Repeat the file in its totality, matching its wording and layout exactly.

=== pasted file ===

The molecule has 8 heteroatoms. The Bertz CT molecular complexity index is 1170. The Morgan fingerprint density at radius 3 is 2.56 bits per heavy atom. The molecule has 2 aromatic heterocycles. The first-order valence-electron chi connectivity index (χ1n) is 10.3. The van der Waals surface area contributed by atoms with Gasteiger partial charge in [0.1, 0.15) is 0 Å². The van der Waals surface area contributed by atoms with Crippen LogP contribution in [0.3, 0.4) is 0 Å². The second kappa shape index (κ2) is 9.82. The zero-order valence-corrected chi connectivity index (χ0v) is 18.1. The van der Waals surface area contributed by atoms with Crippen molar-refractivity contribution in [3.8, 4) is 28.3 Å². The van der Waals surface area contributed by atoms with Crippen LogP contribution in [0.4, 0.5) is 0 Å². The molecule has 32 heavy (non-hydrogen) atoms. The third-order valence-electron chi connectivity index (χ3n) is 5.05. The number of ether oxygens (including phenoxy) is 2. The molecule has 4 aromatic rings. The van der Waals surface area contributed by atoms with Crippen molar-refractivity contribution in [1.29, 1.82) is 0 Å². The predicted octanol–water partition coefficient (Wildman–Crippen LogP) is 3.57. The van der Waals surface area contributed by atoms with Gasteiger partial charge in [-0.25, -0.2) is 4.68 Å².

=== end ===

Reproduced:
The molecule has 8 heteroatoms. The Bertz CT molecular complexity index is 1170. The Morgan fingerprint density at radius 3 is 2.56 bits per heavy atom. The molecule has 2 aromatic heterocycles. The first-order valence-electron chi connectivity index (χ1n) is 10.3. The van der Waals surface area contributed by atoms with Gasteiger partial charge in [0.1, 0.15) is 0 Å². The van der Waals surface area contributed by atoms with Crippen LogP contribution in [0.3, 0.4) is 0 Å². The second kappa shape index (κ2) is 9.82. The zero-order valence-corrected chi connectivity index (χ0v) is 18.1. The van der Waals surface area contributed by atoms with Crippen molar-refractivity contribution in [3.8, 4) is 28.3 Å². The van der Waals surface area contributed by atoms with Crippen LogP contribution in [0.4, 0.5) is 0 Å². The molecule has 32 heavy (non-hydrogen) atoms. The third-order valence-electron chi connectivity index (χ3n) is 5.05. The number of ether oxygens (including phenoxy) is 2. The molecule has 4 aromatic rings. The van der Waals surface area contributed by atoms with Crippen molar-refractivity contribution in [1.29, 1.82) is 0 Å². The predicted octanol–water partition coefficient (Wildman–Crippen LogP) is 3.57. The van der Waals surface area contributed by atoms with Gasteiger partial charge in [-0.25, -0.2) is 4.68 Å².